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Author's Prayer

by Ilya Kaminsky

If I speak for the dead, I must leave
this animal of my body,

I must write the same poem over and over,
for an empty page is the white flag of their surrender.

If I speak for them, I must walk on the edge
of myself, I must live as a blind man

who runs through rooms without
touching the furniture.

Yes, I live. I can cross the streets asking "What year is it?"
I can dance in my sleep and laugh

in front of the mirror.
Even sleep is a prayer, Lord,

I will praise your madness, and
in a language not mine, speak

of music that wakes us, music
in which we move. For whatever I say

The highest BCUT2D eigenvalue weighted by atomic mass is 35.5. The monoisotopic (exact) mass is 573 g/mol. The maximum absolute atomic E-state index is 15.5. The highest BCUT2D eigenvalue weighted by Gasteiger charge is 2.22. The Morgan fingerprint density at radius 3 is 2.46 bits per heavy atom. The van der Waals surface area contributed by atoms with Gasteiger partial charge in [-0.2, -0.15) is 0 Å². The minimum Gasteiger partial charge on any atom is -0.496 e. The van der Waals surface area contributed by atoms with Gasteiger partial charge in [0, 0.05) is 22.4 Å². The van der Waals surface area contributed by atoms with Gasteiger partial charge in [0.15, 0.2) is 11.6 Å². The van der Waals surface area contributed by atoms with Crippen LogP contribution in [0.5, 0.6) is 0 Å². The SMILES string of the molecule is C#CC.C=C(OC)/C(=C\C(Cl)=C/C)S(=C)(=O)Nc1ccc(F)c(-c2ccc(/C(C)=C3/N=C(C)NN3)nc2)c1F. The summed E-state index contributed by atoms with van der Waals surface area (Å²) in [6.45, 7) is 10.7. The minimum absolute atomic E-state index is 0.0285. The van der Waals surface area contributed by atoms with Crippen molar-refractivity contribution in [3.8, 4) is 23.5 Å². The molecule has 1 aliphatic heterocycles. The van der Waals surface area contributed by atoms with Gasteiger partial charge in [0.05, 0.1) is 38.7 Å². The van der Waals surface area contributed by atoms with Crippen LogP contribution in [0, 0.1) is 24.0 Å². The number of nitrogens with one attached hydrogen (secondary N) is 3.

is a kind of petition, and the darkest
days must I praise.


Ilya Kaminsky

About this Poem:

Kaminsky suggests that we can pay our respects to the dead by praising life, by finding joy in something as ordinary as crossing a street. For Kaminsky's speaker, writing and living become rituals that redeem those who have passed before us.

About the Poet:

Ilya Kaminsky is a native of Odessa, Ukraine. A former immigration lawyer, he now teaches writing at San Diego State University. Kaminsky lost most of his hearing at age four.

Ilya Kaminsky, "Author's Prayer" from Dancing in Odessa (Tupelo Press, 2004). Copyright © 2004 by Ilya Kaminsky. Reprinted with the permission of the author.
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